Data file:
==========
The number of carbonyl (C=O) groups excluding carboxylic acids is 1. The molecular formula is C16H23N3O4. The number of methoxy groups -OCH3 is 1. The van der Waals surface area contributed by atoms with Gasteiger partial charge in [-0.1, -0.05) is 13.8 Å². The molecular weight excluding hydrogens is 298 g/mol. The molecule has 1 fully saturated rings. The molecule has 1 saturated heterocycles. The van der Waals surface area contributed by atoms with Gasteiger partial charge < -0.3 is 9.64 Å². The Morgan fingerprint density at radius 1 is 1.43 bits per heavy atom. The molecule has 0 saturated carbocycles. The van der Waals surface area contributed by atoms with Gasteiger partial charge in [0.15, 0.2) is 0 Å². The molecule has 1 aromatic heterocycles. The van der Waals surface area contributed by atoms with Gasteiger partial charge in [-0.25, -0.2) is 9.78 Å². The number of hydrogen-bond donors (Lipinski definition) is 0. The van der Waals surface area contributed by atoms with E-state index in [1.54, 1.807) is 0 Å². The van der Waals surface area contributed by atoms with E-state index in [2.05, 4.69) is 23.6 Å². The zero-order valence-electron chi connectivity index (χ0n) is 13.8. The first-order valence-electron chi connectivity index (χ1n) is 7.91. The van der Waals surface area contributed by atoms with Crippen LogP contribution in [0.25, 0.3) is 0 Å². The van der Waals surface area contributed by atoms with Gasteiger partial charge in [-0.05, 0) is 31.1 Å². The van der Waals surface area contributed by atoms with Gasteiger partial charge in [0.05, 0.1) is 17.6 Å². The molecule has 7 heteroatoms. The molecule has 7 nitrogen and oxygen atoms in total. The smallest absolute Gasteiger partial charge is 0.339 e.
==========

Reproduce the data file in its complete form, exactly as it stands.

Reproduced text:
The number of carbonyl (C=O) groups excluding carboxylic acids is 1. The molecular formula is C16H23N3O4. The number of methoxy groups -OCH3 is 1. The van der Waals surface area contributed by atoms with Gasteiger partial charge in [-0.1, -0.05) is 13.8 Å². The molecular weight excluding hydrogens is 298 g/mol. The molecule has 1 fully saturated rings. The molecule has 1 saturated heterocycles. The van der Waals surface area contributed by atoms with Gasteiger partial charge < -0.3 is 9.64 Å². The Morgan fingerprint density at radius 1 is 1.43 bits per heavy atom. The molecule has 0 saturated carbocycles. The van der Waals surface area contributed by atoms with Gasteiger partial charge in [0.15, 0.2) is 0 Å². The molecule has 1 aromatic heterocycles. The van der Waals surface area contributed by atoms with Gasteiger partial charge in [-0.25, -0.2) is 9.78 Å². The number of hydrogen-bond donors (Lipinski definition) is 0. The van der Waals surface area contributed by atoms with E-state index in [1.54, 1.807) is 0 Å². The van der Waals surface area contributed by atoms with E-state index in [2.05, 4.69) is 23.6 Å². The zero-order valence-electron chi connectivity index (χ0n) is 13.8. The first-order valence-electron chi connectivity index (χ1n) is 7.91. The van der Waals surface area contributed by atoms with Crippen LogP contribution in [0.25, 0.3) is 0 Å². The van der Waals surface area contributed by atoms with Gasteiger partial charge in [-0.05, 0) is 31.1 Å². The van der Waals surface area contributed by atoms with Gasteiger partial charge in [0.05, 0.1) is 17.6 Å². The molecule has 7 heteroatoms. The molecule has 7 nitrogen and oxygen atoms in total. The smallest absolute Gasteiger partial charge is 0.339 e.